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1992: Queen's Christmas speech leaked

A national newspaper has published the Queen's Christmas speech two days ahead of schedule sparking a full investigation from the BBC into the unprecedented leak.

Buckingham Palace today denounced as '"very regrettable" the publication of the Queen's traditional annual speech in the Sun newspaper ahead of its broadcast on the BBC.

It signalled a clampdown on the future advance availability of the speech to the world's press and warned other media organisations against reporting information from the newspaper.

The publication, spread across the centre pages of the newspaper, is virtually word-for-word the text of the five-minute broadcast, recorded at Sandringham.

There are some suggestions the broadcast may have been picked up by a satellite TV enthusiast who then passed it to the Sun. Others point to a BBC mole.

A total of 120 audio and video copies of the broadcast was distributed yesterday by satellite to media organisations.


The publication embargo spells out the radio broadcast should not be before 0900 GMT on Christmas Day and the television broadcast not before 1500.

Palace aides regard the broadcast as crown copyright and its advance publication may be interpreted as a breach of that.

But the Sun's assistant news editor Leaf Kalfayan said the paper came by the story by "good, old-fashioned techniques".

It had not broken any embargoes and had obtained the information by legal means.

The BBC said it viewed the leak with 'concern' and hoped it would not mar the sense of occasion engendered by the Queen's broadcast.

A spokesman said the tapes were distributed yesterday and by 1700 GMT up to 40 UK broadcasters had received copies.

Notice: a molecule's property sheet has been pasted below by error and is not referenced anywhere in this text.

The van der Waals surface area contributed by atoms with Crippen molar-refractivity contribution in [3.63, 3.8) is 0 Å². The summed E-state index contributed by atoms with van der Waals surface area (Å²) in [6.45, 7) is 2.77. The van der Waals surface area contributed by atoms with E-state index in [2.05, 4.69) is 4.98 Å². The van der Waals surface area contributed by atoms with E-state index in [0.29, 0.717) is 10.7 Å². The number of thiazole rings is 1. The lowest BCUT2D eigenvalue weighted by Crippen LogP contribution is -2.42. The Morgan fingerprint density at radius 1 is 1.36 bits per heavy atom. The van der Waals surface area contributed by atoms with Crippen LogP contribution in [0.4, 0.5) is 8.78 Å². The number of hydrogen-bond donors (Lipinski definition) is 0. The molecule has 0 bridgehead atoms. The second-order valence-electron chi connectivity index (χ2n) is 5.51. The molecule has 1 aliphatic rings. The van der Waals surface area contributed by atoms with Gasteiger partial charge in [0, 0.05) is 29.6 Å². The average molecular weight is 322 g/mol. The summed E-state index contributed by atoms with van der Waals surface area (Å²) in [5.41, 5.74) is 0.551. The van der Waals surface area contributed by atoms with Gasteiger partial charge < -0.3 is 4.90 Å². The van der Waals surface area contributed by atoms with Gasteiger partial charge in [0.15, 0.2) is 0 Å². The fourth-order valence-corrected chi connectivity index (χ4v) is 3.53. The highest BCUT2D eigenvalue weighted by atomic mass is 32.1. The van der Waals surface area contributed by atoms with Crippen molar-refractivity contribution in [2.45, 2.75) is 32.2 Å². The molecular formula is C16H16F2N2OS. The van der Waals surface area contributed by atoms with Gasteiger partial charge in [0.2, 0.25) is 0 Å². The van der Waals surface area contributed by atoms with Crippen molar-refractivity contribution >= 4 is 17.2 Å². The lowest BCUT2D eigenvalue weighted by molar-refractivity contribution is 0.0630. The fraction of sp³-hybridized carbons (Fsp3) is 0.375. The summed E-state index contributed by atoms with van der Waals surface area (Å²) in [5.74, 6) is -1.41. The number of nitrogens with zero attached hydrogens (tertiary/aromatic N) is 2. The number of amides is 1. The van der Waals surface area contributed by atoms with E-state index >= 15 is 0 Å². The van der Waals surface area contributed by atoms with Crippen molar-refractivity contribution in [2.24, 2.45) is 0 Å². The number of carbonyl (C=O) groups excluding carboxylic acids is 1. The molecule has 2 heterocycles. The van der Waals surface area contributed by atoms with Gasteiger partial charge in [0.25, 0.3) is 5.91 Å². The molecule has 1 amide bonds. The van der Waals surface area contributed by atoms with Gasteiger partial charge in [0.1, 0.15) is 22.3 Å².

This year's message has been eagerly awaited after the Queen witnessed the break-up of the marriages of her sons, Andrew and Charles, Princess Anne's divorce and a fire at Windsor Castle.

The Queen has also had to endure the publication of Andrew Morton's controversial book on the Princess of Wales and yield to demands she should pay income tax.

In Context
The source of the leak has never been found.

The Queen described her "sombre year" with the now infamous phrase "annus horribilis".

Many aspects of the broadcast were subsequently changed with the venue switching from Sandringham to Windsor Castle and Buckingham Palace, and many media outlets not receiving the text of the address until late on Christmas Eve.

Buckingham Palace also ended the BBC's monopoly on the rights to produce the speech, to share it with Independent Television News (ITN) on a rotating basis.

It was widely interpreted as a deliberate snub to the BBC in retaliation for its Panorama interview with the Princess of Wales in November 1995.

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